(With Apologies to Robert Louis Stevenson)
In the years before its collapse, Lehman used a small company — its “alter ego,” in the words of a former Lehman trader — to shift investments off its books…. While Hudson Castle appeared to be an independent business, it was deeply entwined with Lehman.
–The New York Times
Allow me to tell you the strangest tale I know. It concerns two men: Dr. Lehman and Mr. Hudson. They were seemingly polar opposites: Dr. Lehman was sane and fiscally conservative; Mr. Hudson was a drunkard and a risk taker—a reprobate bound for debtors’ prison.
I first met Lehman when he and I were accounting undergraduates together at Harvard. Even then his head was filled with queer ideas: “If one could duplicate oneself,” Lehman said, “–say, create a sort of ‘alter ego’–one could transfer all of one’s bad debts and risky investments to it, and maintain a clean balance sheet.”
“But what would be the point, old boy?” I replied. “This alter ego of yours would still be you, as it were, and would still be responsible for your financial obligations.”
Lehman had no response to this, but just shook his head obstinately and said no more.
The next time I ran into Lehman was several years later. He had earned his doctorate in advanced theoretical accounting by then; his bizarre thesis was that, properly insured, one could derive more profit from having huge debt than from having none. Over lunch we discussed the tittle-tattle of our trade. “Like all great men,” Dr. Lehman said, “this fellow Madoff is misunderstood in his own day. His genius will be appreciated in the fullness of time.”
“Speaking of speculators, have you heard of this fellow Mr. Hudson?” I replied. “All of Wall Street is talking about him. He’s been making the most outrageous bets with his investors’ money in imaginary derivatives. It’s only a matter of time before the scoundrel is ruined.”
Up until then, we had been having a convivial meal, but at the mention of Mr. Hudson’s name, Dr. Lehman blanched, as if he had been forced to swallow a bad investment. “I don’t know anyone named ‘Mr. Hudson.’ ” With that, he abruptly left me with the remains of our repast—and the check.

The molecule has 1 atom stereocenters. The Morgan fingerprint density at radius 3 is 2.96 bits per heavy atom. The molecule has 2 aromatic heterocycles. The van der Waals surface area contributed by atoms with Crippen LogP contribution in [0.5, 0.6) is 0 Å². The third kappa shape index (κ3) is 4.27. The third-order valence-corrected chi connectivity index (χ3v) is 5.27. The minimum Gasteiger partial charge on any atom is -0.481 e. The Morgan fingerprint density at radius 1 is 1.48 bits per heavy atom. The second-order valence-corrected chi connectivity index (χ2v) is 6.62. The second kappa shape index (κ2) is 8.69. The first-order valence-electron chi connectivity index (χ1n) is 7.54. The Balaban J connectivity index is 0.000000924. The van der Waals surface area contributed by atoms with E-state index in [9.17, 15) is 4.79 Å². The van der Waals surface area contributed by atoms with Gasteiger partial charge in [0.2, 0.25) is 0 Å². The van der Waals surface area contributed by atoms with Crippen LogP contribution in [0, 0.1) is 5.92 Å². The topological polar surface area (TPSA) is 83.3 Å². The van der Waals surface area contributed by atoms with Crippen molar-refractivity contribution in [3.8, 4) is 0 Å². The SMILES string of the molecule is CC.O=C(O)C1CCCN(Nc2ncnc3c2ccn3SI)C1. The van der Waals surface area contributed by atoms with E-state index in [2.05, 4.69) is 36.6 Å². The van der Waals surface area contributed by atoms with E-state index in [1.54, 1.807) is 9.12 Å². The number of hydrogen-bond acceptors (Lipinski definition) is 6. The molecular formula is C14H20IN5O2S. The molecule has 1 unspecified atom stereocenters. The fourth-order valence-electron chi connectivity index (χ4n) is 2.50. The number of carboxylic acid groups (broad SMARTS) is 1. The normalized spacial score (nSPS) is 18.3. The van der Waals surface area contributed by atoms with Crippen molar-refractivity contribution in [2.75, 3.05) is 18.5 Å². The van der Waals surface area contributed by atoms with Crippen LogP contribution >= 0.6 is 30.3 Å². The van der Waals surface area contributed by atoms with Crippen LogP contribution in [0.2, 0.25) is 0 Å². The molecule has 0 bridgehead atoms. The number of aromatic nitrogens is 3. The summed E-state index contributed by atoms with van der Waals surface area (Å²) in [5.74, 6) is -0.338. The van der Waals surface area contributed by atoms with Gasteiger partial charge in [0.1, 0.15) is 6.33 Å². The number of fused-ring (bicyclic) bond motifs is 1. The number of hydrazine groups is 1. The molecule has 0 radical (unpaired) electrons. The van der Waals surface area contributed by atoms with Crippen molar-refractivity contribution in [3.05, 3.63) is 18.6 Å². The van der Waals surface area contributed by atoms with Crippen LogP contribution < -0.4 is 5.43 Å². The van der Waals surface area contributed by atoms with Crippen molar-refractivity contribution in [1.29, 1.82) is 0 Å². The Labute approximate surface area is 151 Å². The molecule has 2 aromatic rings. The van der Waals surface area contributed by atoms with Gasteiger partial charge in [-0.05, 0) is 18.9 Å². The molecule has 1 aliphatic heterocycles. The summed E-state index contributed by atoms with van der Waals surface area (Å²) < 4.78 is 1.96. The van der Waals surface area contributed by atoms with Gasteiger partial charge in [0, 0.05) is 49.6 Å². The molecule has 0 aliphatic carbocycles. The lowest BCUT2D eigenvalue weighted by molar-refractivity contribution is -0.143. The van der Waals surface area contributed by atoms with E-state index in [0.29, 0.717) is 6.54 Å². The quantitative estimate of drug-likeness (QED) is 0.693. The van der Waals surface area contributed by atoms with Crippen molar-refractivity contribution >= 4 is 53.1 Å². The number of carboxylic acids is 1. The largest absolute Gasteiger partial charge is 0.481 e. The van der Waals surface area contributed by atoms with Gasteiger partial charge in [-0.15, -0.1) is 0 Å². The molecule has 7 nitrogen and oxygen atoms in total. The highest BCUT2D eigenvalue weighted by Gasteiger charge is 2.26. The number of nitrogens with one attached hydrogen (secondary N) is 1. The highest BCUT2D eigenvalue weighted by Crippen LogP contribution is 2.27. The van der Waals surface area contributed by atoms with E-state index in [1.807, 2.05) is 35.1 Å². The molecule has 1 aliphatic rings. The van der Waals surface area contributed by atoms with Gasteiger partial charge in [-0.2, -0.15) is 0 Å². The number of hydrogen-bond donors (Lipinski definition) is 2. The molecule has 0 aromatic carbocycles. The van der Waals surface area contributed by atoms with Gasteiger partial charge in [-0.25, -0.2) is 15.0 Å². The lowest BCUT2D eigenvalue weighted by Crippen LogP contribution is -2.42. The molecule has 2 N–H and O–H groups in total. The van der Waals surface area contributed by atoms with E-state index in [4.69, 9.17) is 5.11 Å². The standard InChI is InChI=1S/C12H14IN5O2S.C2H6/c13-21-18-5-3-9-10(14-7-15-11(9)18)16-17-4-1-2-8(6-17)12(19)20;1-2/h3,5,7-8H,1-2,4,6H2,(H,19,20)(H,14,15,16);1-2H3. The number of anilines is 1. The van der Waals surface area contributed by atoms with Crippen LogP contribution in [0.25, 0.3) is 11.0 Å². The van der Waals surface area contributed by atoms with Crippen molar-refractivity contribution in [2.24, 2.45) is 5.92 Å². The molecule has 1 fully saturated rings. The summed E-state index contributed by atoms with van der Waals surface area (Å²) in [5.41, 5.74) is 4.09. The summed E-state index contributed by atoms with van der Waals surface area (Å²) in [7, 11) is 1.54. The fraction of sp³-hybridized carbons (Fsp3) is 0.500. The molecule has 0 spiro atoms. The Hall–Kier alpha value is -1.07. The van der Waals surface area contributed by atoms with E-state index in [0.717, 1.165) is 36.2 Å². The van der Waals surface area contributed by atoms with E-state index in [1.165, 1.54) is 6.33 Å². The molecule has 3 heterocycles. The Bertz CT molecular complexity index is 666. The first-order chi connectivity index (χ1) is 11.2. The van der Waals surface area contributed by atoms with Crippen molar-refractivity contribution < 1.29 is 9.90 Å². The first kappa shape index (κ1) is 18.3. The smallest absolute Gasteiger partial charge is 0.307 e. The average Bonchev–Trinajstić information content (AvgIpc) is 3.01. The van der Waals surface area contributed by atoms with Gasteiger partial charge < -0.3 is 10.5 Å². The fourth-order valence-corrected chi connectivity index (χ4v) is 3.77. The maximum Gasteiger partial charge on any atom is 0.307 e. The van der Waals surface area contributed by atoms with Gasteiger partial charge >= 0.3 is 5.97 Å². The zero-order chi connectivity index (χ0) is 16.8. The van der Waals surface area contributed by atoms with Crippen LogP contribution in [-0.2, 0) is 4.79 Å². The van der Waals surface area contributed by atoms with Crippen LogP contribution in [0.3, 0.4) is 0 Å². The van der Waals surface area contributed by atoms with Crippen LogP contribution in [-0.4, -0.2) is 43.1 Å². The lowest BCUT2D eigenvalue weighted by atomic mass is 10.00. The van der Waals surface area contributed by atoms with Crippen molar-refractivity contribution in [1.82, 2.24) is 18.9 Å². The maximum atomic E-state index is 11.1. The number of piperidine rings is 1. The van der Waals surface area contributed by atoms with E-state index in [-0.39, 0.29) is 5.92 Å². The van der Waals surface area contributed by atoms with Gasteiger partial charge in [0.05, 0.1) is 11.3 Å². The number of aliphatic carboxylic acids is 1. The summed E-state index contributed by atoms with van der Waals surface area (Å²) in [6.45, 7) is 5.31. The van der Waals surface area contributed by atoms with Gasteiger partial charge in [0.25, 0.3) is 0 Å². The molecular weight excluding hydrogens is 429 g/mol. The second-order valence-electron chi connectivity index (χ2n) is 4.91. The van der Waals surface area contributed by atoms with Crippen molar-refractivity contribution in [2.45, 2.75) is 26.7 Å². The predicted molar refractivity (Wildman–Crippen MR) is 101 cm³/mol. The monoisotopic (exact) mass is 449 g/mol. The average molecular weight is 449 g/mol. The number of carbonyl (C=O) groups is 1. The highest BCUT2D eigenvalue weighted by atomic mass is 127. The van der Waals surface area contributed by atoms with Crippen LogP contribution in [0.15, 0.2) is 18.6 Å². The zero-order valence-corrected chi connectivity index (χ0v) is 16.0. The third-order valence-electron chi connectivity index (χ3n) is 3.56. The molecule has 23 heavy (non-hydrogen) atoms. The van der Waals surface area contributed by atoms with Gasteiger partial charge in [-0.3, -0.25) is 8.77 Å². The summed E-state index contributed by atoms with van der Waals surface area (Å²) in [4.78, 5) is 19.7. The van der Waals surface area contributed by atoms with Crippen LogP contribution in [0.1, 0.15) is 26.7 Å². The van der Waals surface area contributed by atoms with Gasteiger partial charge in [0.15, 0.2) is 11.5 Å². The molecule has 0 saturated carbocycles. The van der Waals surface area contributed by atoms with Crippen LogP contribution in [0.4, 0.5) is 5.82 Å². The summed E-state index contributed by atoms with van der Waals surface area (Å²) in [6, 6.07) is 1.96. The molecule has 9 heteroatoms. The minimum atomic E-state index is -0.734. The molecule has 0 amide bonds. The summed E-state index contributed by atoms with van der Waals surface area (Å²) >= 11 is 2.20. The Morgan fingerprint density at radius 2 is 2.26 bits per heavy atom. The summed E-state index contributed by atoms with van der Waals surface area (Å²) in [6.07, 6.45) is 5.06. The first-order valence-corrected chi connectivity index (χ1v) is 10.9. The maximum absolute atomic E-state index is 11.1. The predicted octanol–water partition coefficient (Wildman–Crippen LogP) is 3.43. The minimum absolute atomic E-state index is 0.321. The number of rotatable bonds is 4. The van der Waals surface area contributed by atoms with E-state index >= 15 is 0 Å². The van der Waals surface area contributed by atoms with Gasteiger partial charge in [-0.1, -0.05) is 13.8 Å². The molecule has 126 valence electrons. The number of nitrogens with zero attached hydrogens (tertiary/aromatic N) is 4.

I quickly forgot about Dr. Lehman and his strange behavior; but I continued to follow Mr. Hudson’s exploits. As I had predicted, he soon came a cropper. His losses were so great that his insurer—the venerable old firm of Fyre, Woods, and Byrne— collapsed. With his creditors closing in and no means of escape, he took the one course of action that was still open to him: he committed bankruptcy.
So much you doubtless read in Portfolio at the time; but now let me reveal what happened next. It was suppressed by the authorities, fearing a panic. As corrupt, dissolute, profligate Mr. Hudson lay on the boardroom floor bleeding red ink, he took on the lineaments of honest, diligent, thrifty Dr. Lehman! It seems they were one and the same financial entity all along! “There are some things man was not meant to securitize,” he uttered with his final breath, and disincorporated.
I was subsequently surprised to discover that Dr. Lehman had named me the sole inheritor of his remaining real assets–his mansion, several protected offshore accounts, and his fiancé, Nancy, who told me Dr. Lehman often seemed “not himself.”
So we come to the end of my strange tale. But as I sit in the evening in my easy chair, a snifter of brandy in one hand, Nancy on my lap, I am still troubled by one thought: Are there more Mr. Hudsons out there—and whose hedges will they try to clip next?
Robert Brenner is a humorist, critic, and ventriloquist. His work has been published in New York Magazine, Open Salon (open.salon.com/blog/robert_brenner), and Happy.